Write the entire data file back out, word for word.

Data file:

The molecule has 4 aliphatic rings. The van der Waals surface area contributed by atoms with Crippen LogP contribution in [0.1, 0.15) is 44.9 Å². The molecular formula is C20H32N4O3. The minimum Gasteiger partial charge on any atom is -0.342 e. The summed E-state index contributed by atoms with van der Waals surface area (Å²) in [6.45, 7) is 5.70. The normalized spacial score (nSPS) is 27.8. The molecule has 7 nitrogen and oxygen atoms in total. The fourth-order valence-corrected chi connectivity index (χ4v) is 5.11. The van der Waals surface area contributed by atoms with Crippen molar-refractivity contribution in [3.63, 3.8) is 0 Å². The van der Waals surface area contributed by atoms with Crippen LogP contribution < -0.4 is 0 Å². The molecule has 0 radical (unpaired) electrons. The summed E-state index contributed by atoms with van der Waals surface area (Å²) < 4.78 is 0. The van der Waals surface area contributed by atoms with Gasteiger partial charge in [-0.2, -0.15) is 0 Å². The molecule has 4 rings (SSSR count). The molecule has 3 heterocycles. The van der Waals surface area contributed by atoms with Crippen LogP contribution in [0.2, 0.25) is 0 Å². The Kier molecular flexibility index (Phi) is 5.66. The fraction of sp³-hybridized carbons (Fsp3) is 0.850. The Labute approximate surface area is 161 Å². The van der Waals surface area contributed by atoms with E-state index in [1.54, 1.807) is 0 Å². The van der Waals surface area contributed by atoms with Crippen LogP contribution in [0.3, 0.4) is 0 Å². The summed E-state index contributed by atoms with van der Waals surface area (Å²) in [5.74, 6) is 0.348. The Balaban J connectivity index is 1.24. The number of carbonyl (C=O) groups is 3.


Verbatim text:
The molecule has 4 aliphatic rings. The van der Waals surface area contributed by atoms with Crippen LogP contribution in [0.1, 0.15) is 44.9 Å². The molecular formula is C20H32N4O3. The minimum Gasteiger partial charge on any atom is -0.342 e. The summed E-state index contributed by atoms with van der Waals surface area (Å²) in [6.45, 7) is 5.70. The normalized spacial score (nSPS) is 27.8. The molecule has 7 nitrogen and oxygen atoms in total. The fourth-order valence-corrected chi connectivity index (χ4v) is 5.11. The van der Waals surface area contributed by atoms with Crippen molar-refractivity contribution in [3.63, 3.8) is 0 Å². The van der Waals surface area contributed by atoms with Crippen LogP contribution < -0.4 is 0 Å². The molecule has 0 radical (unpaired) electrons. The summed E-state index contributed by atoms with van der Waals surface area (Å²) < 4.78 is 0. The van der Waals surface area contributed by atoms with Gasteiger partial charge in [-0.2, -0.15) is 0 Å². The molecule has 4 rings (SSSR count). The molecule has 3 heterocycles. The van der Waals surface area contributed by atoms with Crippen LogP contribution in [0.2, 0.25) is 0 Å². The Kier molecular flexibility index (Phi) is 5.66. The fraction of sp³-hybridized carbons (Fsp3) is 0.850. The Labute approximate surface area is 161 Å². The van der Waals surface area contributed by atoms with E-state index in [1.54, 1.807) is 0 Å². The van der Waals surface area contributed by atoms with Crippen LogP contribution in [0.3, 0.4) is 0 Å². The summed E-state index contributed by atoms with van der Waals surface area (Å²) in [5.74, 6) is 0.348. The Balaban J connectivity index is 1.24. The number of carbonyl (C=O) groups is 3.